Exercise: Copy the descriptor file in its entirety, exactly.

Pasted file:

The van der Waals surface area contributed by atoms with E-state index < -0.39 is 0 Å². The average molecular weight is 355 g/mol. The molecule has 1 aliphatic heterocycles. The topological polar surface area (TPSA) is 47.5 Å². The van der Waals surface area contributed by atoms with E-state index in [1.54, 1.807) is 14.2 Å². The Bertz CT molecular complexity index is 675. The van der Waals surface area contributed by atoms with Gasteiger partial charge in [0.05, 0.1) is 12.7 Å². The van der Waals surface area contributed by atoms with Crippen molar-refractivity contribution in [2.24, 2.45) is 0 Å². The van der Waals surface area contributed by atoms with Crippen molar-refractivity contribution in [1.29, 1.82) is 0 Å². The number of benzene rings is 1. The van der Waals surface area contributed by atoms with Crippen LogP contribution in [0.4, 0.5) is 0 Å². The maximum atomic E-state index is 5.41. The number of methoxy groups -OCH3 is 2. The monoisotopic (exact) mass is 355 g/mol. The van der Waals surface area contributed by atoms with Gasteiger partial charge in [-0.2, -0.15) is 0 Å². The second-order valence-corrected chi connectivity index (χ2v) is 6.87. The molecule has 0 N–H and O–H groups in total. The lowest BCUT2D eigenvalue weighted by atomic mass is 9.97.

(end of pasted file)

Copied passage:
The van der Waals surface area contributed by atoms with E-state index < -0.39 is 0 Å². The average molecular weight is 355 g/mol. The molecule has 1 aliphatic heterocycles. The topological polar surface area (TPSA) is 47.5 Å². The van der Waals surface area contributed by atoms with E-state index in [1.54, 1.807) is 14.2 Å². The Bertz CT molecular complexity index is 675. The van der Waals surface area contributed by atoms with Gasteiger partial charge in [0.05, 0.1) is 12.7 Å². The van der Waals surface area contributed by atoms with Crippen molar-refractivity contribution in [2.24, 2.45) is 0 Å². The van der Waals surface area contributed by atoms with Crippen molar-refractivity contribution in [1.29, 1.82) is 0 Å². The number of benzene rings is 1. The van der Waals surface area contributed by atoms with Crippen LogP contribution in [0.4, 0.5) is 0 Å². The maximum atomic E-state index is 5.41. The number of methoxy groups -OCH3 is 2. The monoisotopic (exact) mass is 355 g/mol. The van der Waals surface area contributed by atoms with Gasteiger partial charge in [-0.2, -0.15) is 0 Å². The second-order valence-corrected chi connectivity index (χ2v) is 6.87. The molecule has 0 N–H and O–H groups in total. The lowest BCUT2D eigenvalue weighted by atomic mass is 9.97.